Institute of Archeology RAS, Moscow
WHY SPITSBERGEN IS NOT SVALBARD
In 1920 under the Treaty of Paris Norway acquired sovereignty over Spitsbergen and five years later the Norwegian Storting renamed the archipelago Svalbard on the grounds of some vague evidence from Icelandic sources referring to the Vikings' voyage to that land in 1194. The rationale for the Norman version of the discovery of Spitsbergen was provided by a philologist G. Storm and was unconditionally accepted by F. Nansen [Hennig, 1961. P. 463]. This version was strongly supported by an absolute majority of Norwegian society which at the turn of the 19th and the 20th centuries experienced an unprecedented national identity surge. The renaming of the archipelago as Svalbard pursued the goal of reaffirming Norway's indisputable historical rights thereon. In this way Norway rejected the priority of the islands' discovery in 1596 by W. Barentsz who was the first to map the archipelago. Nonetheless at that time in Europe there were numerous supporters of a different opinion according to which Svalbard was located in Greenland. In the 19th century this opinion was shared by A. Humboldt, K. Rafn, K. Rheeder, G. Holm, F. Hellwald and others.
The problem of the exact location of Svalbard was accidentally resolved already in the 16th-17th centuries by Icelandic cartographers who worked on matching the sagas toponymy with the existing cartographic data. In 1706 a Danish historian of Icelandic origin T. Torfæus published a book "Gronlandia antiquæ" [Torfæus, 1706. Tabl. I-IV] illustrating it with the maps made by his predecessors ( J. Guðmundsson, T. Thorlacius, J. Bjørn), the earliest of which was dated not later than 1600. In these maps Svalbard's position was marked as 68°-72° n.l. near the eastern coast of Greenland. Moreover, there was a comment to a 1668 map stating that the distance from Iceland to Svalbard was 24 miles, i.e. 270 km (the old Norwegian mile equaled 11.3 km). This was exactly the distance which, according to an Icelandic saga a Vikings' drakkar could cover in four days starting from Iceland. And, of course, it would have been quite unrealistic for them to cover 1600 km to reach Spitsbergen at its easternmost point the Sørkapp island. Accidentally, the distance from Iceland to the settlements in the south-west Greenland was about the same, and it took the Vikings about two weeks to make the journey.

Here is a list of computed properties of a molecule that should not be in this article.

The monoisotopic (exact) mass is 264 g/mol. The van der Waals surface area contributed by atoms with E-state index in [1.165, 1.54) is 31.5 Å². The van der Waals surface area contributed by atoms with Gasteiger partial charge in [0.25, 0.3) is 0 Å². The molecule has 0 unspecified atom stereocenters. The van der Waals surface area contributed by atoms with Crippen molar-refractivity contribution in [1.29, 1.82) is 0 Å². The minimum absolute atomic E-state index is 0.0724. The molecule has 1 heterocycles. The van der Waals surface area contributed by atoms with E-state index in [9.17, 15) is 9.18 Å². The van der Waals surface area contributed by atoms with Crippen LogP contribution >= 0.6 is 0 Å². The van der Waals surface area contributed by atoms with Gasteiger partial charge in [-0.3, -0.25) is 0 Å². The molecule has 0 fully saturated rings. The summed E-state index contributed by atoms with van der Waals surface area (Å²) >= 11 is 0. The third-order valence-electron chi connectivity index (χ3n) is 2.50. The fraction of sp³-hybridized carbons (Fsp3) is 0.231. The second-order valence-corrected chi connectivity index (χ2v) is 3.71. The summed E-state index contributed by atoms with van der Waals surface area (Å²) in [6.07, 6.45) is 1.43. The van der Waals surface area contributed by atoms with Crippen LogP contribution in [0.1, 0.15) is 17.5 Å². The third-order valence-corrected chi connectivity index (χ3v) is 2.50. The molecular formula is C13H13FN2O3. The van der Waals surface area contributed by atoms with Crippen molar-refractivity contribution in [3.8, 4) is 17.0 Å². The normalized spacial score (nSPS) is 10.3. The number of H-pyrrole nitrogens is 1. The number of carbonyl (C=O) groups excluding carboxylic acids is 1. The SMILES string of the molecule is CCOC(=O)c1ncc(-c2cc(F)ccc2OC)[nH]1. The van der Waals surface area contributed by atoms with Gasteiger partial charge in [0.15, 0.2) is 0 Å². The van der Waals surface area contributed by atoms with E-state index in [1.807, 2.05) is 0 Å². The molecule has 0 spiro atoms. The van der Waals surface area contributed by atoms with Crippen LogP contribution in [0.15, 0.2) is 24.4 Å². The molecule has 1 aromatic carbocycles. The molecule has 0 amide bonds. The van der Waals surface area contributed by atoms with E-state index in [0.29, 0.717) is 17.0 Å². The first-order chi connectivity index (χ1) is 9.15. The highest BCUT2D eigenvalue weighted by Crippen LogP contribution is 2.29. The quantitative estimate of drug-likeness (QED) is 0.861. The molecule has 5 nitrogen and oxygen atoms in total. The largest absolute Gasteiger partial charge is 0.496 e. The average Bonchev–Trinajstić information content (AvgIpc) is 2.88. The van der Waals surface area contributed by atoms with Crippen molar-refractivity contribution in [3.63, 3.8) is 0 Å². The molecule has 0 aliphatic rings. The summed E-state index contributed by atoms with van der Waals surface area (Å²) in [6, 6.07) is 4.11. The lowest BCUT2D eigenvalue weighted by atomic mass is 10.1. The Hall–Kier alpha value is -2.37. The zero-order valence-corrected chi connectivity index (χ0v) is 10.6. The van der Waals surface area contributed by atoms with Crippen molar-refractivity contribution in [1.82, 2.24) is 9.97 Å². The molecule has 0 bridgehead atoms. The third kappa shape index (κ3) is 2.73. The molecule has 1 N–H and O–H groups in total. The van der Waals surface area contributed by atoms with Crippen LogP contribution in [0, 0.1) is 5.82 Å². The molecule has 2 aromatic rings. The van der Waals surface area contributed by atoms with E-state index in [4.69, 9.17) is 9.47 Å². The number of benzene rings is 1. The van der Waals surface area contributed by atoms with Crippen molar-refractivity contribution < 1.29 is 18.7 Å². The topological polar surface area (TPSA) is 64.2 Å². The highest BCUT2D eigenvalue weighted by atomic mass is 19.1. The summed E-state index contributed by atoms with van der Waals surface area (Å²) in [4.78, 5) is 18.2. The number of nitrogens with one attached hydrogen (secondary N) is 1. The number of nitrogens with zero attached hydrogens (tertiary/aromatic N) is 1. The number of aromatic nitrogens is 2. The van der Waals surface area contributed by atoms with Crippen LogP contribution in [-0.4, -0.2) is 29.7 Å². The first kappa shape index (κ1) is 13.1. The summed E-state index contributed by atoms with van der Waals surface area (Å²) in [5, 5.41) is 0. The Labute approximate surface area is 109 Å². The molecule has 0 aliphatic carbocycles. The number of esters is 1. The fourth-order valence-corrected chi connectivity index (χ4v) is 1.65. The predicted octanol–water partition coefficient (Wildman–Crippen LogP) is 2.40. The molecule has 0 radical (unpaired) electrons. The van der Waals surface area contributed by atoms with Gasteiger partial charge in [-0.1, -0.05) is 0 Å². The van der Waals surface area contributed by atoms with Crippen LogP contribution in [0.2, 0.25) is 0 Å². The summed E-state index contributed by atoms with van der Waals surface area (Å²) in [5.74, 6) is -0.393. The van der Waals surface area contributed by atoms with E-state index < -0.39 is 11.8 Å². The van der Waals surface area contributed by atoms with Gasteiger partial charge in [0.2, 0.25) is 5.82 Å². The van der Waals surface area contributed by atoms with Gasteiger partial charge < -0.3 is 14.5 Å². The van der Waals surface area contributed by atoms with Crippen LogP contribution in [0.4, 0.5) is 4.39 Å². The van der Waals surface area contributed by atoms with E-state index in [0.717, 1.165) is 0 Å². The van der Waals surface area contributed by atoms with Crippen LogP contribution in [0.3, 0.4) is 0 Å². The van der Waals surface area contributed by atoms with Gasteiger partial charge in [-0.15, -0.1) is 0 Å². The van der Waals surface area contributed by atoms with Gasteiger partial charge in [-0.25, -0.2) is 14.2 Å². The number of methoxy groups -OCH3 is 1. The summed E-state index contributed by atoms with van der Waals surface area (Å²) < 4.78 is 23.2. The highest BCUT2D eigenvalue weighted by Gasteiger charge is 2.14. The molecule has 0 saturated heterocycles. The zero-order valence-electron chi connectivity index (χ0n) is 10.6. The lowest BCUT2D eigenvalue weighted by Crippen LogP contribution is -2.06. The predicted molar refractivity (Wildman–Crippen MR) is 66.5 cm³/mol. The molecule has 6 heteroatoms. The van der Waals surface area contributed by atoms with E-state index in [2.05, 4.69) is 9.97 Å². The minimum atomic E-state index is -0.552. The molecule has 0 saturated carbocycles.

In the 18th century the maps of eastern Greenland with Svalbard marked on them were also made by other European cartographers (E. Bowen, F. Reilly, P. Egede), who placed Svalbard somewhere around Scoresby Sund or the adjacent modern Blosseville Coast.
Nansen attributed the sagas' reference to a four days journey to Svalbard and the presence of human population thereon to the rich fantasy of the authors. He also pointed to the impossibility for the Vikings' ships to reach the eastern coast of Greenland because of the ice barrier. However the Danish researchers of the first third of the 20th century found some Norman artifacts (buttons, beads, a comb) in the Eskimo graves around Scoresby Sund, which gave evidence of the Vikings' contacts with the local population [Tornøe, 1944. Fig. 6].
It should be noted that the majority of both the advocates and the opponents of Spitsbergen and Svalbard identity were unaware of the existence of the old Greenland's maps. Today there are no doubts that the so-called "Svalbard" version was heavily loaded ideologically in the first place, and later it was used by the politicians of the first third of the 20th century for justification of their territorial claims, which was also recognized by some Norwegian historians (O. Riste, T. Arlov).
1. Hennig R. Unknown lands Vol. II / Russian translation by Е.К. Krasnokutskaya, A.D. Reichstein; preface and edit. A. B. Ditmar. – М.: Foreign Literature Press, 1961. – 520 p.
2. Torfæus T. Gronlandia antiquæ. Copenhagen, 1706. 6 Tabl.
3.Tornøe J.K. Lysstreif over Norgesveldets historie. Oslo, 1944 Meddelelser Norges Svalbard-og Ishavsundersö-kelser; 56. – 218 p.